[opensource] Open Source Licence Challange
daniel.mcennis at mail.mcgill.ca
Wed Apr 19 17:55:47 EDT 2006
I've been lurking on the list for a while. I was a member of OSUOSS 4
some years ago when I was at OSU for my undergrad. (I'm currently
finishing a masters at McGill in Montreal, Canada). As someone who has
released a few projects under opensource licenses, talking about the
'best' license is not really productive. Each license serves a
particular purpose. If your interest is in the greatest use of your
code, then licenses like public domain, BSD, or MIT are useful. If your
interest is in building a really good library that you want as many
people as possible to use, but you don't want anyone freeloading off
your work to create a rival proprietary library, LGPL is quite useful.
If your interest is making sure no one can free load off your
application at all, GPL is a good choice. (Ironically, GPL is the most
buisness friendly: it allows a company to opensource technologies while
preventing any other company from folding their product back into a
competing proprietary product.) Picking a 'best' license is a good
topic for a flame war, but it really doesn't serve a useful purpose.
There are just too many different reasons to opensource something.
Steven James Samuel Stapleton wrote:
> Greetings Ladies, Gentlemen and Artificial Intelligences...
> I am Jim Stapleton, a recent OSU graduate, who unfortunately never
> knew about this club until I after graduation, when a still-undergrad
> friend told me of it.
> With that introduction done, I have an idea for all of you, for a
> little fun, mental exercise, community building, and what open source
> is all about; giving to the world.
> I propose the Open Source License Challenge, wherein we discuss the
> various open source licenses, their pros, cons, and maybe, just maybe,
> create the best open source license ever, the OSU License!
> To start the thoughts, I'll give you mine on a couple of licenses
> I've always like the BSD/MIT licenses, they are truly free licenses,
> granting the user a carte-blanche (sp?) to do what they want with the
> software. Really, the only thing prohibited by the BSD/MIT license is
> use of the author names as product endorsement.
> PRO: Truly free, very open and friendly to any person or group
> CON: Commercial organizations, and even non-commercial organizations,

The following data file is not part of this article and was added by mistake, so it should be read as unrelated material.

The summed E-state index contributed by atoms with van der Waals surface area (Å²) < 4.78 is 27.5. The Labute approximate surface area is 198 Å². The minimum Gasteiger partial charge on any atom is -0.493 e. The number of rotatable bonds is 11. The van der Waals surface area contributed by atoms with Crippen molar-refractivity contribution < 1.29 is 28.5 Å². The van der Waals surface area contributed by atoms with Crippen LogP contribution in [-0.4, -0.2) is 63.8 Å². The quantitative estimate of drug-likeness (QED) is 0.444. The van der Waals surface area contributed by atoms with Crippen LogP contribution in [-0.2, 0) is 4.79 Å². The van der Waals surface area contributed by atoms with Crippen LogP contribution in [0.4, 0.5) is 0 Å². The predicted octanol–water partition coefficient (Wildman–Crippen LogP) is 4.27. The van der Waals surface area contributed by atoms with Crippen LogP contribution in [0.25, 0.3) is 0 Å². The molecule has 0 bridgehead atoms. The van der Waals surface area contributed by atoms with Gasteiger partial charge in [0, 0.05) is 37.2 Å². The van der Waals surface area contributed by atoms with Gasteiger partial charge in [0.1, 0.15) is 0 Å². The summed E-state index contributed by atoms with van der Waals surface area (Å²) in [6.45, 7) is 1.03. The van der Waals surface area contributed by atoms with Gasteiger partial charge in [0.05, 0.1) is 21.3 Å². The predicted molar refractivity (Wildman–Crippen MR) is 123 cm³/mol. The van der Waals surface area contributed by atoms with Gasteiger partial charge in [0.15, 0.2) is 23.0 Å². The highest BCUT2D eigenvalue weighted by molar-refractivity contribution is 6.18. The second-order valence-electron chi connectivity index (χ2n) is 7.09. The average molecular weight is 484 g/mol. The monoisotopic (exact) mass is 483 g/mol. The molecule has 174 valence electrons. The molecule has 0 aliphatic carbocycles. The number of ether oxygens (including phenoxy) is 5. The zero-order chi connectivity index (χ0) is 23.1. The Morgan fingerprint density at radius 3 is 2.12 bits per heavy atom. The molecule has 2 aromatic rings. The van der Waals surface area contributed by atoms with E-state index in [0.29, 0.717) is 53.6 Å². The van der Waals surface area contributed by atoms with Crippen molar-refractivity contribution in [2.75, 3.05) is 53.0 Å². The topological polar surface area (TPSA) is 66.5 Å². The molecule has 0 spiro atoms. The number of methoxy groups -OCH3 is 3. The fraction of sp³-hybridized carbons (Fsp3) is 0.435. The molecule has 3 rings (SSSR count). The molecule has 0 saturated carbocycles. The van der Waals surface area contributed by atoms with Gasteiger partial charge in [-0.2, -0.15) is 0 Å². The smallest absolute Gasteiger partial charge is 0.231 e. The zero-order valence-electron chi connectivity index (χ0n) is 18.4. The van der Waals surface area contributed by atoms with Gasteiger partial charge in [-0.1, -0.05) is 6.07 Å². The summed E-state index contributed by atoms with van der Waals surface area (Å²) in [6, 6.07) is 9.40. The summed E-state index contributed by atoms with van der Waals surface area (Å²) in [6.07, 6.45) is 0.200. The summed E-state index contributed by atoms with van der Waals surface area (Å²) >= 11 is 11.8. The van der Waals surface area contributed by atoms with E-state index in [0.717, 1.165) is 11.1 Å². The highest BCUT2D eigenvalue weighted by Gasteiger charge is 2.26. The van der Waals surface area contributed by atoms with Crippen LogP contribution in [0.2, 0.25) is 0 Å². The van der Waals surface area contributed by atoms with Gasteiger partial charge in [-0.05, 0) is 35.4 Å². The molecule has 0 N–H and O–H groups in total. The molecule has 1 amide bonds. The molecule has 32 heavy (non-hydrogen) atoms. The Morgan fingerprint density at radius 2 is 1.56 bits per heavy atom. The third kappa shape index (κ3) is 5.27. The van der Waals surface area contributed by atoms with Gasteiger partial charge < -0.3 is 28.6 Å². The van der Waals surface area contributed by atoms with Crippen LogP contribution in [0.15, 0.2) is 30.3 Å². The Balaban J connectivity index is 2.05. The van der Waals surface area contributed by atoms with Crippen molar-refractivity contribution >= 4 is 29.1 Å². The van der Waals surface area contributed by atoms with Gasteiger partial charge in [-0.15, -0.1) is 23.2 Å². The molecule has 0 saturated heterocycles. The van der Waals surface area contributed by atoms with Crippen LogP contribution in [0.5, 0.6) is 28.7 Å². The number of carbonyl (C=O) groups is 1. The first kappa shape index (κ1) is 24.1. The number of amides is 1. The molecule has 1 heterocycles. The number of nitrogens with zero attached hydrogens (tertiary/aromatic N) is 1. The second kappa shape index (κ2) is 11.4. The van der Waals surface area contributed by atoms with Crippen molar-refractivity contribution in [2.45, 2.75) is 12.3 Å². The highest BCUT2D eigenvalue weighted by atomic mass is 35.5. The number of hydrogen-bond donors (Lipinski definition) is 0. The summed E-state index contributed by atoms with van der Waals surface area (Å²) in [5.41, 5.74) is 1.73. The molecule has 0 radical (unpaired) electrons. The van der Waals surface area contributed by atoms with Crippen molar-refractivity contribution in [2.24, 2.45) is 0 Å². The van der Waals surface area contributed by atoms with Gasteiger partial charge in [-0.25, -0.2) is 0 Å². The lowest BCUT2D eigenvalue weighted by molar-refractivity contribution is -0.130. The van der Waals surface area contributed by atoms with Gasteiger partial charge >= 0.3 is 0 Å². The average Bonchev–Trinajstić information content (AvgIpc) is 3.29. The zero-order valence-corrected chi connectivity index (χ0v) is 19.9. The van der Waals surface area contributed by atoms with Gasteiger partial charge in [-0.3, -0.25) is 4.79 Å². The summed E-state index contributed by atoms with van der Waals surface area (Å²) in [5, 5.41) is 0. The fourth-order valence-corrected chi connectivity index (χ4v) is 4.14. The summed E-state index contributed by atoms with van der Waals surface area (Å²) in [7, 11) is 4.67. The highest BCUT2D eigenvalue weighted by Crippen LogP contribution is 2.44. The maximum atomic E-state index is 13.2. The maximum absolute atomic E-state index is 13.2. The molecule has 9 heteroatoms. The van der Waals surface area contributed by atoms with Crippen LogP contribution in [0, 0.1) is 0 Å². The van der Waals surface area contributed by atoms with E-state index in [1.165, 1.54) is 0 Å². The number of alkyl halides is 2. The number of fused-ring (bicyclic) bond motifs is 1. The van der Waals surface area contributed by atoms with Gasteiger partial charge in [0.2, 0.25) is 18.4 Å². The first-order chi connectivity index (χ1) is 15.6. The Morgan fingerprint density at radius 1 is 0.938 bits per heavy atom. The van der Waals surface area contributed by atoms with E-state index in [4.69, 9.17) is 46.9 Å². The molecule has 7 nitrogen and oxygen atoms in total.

> can use software under this license, if it is the only one used, make
> money off of it, and not provide a fair share/compensation to the
> developers for their work.
> These two licenses, are related, but, in my opinion, still vastly
> difference. I have trouble considering the GPL to be anything but the
> Benedict Arnold of the free software licenses. Sure it claims to be
> "free software", but it provides so many restrictions, that there are
> closed source software licenses that give you more freedom. Not only
> that but the GPL is somewhat viral, infecting software that uses GPLed
> software. The LGPL allows for many use of software, without requiring
> it be placed on the software that is using an LGPLed library.
> PRO: Highly preventative of abusive use of the library/software for
> 3rd party financial gain or use.
> CON: Not flexible, rather restrictive, not as friendly for commercial
> software (however commercial support works well)
> PRO: Friendly for a wide variety of uses than the regular GPL, rather
> well balanced, etc.
> CON: Still somewhat restrictive, though not horribly, can still be
> abused by people who want to make money off of someone else's work.
> The challenge: A "UNIX" themed license template, allowing for
> flexibility and a wide variety of uses - keeping the advantages of
> many licenses, and mending the drawbacks. How does one make a "UNIX"
> themed license? Well the UNIX style of doing things is to have a lot
> of little applications that can be glued together with a little
> digital-glue to make applications to do other tasks. This license
> would be a glue to hold together several licenses to help provide a
> more flexible and friendly license for all parties. I was thinking of
> something setup similar to a "switch" statement - many cases for
> various users, and a default for everyone else, but that would not be
> required. A context free grammar for the license would be interesting
> as well...
> Even if you aren't interested in the challenge, a discussion on the
> merits and problems of each license would be interesting.
> Have fun,
> Opensource mailing list
> Opensource at cse.ohio-state.edu
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